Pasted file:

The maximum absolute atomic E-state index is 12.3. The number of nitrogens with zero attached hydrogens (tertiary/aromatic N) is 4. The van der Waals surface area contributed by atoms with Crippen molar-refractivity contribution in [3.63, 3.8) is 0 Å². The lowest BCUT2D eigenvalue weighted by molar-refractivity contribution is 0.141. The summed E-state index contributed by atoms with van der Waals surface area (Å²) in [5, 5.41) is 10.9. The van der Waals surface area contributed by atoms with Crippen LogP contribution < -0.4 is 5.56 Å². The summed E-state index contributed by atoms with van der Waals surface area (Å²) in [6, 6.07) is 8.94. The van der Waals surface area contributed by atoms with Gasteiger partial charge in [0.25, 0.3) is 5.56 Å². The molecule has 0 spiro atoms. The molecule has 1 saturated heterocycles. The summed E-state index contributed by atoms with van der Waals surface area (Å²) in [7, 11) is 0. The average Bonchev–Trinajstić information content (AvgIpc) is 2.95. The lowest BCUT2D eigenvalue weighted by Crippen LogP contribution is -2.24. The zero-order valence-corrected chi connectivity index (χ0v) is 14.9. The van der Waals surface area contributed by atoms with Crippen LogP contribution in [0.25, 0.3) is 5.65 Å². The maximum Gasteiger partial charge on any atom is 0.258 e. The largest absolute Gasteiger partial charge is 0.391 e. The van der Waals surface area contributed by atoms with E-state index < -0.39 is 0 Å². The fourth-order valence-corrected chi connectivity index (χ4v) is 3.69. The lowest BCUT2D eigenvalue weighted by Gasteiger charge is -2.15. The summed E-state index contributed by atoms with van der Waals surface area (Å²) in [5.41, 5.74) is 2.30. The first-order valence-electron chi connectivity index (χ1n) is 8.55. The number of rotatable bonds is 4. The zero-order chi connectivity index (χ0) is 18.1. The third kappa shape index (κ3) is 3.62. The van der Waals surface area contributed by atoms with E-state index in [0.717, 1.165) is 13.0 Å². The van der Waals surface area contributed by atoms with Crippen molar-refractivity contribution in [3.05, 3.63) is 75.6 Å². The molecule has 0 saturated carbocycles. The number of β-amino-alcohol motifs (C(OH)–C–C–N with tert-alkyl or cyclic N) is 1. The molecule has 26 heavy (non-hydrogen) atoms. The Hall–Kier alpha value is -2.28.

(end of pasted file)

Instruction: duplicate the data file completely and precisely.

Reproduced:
The maximum absolute atomic E-state index is 12.3. The number of nitrogens with zero attached hydrogens (tertiary/aromatic N) is 4. The van der Waals surface area contributed by atoms with Crippen molar-refractivity contribution in [3.63, 3.8) is 0 Å². The lowest BCUT2D eigenvalue weighted by molar-refractivity contribution is 0.141. The summed E-state index contributed by atoms with van der Waals surface area (Å²) in [5, 5.41) is 10.9. The van der Waals surface area contributed by atoms with Crippen LogP contribution < -0.4 is 5.56 Å². The summed E-state index contributed by atoms with van der Waals surface area (Å²) in [6, 6.07) is 8.94. The van der Waals surface area contributed by atoms with Gasteiger partial charge in [0.25, 0.3) is 5.56 Å². The molecule has 0 spiro atoms. The molecule has 1 saturated heterocycles. The summed E-state index contributed by atoms with van der Waals surface area (Å²) in [7, 11) is 0. The average Bonchev–Trinajstić information content (AvgIpc) is 2.95. The lowest BCUT2D eigenvalue weighted by Crippen LogP contribution is -2.24. The zero-order valence-corrected chi connectivity index (χ0v) is 14.9. The van der Waals surface area contributed by atoms with Crippen LogP contribution in [0.25, 0.3) is 5.65 Å². The maximum Gasteiger partial charge on any atom is 0.258 e. The largest absolute Gasteiger partial charge is 0.391 e. The van der Waals surface area contributed by atoms with E-state index < -0.39 is 0 Å². The fourth-order valence-corrected chi connectivity index (χ4v) is 3.69. The lowest BCUT2D eigenvalue weighted by Gasteiger charge is -2.15. The summed E-state index contributed by atoms with van der Waals surface area (Å²) in [5.41, 5.74) is 2.30. The first-order valence-electron chi connectivity index (χ1n) is 8.55. The number of rotatable bonds is 4. The zero-order chi connectivity index (χ0) is 18.1. The third kappa shape index (κ3) is 3.62. The van der Waals surface area contributed by atoms with E-state index in [0.717, 1.165) is 13.0 Å². The van der Waals surface area contributed by atoms with Crippen molar-refractivity contribution in [3.05, 3.63) is 75.6 Å². The molecule has 0 saturated carbocycles. The number of β-amino-alcohol motifs (C(OH)–C–C–N with tert-alkyl or cyclic N) is 1. The molecule has 26 heavy (non-hydrogen) atoms. The Hall–Kier alpha value is -2.28.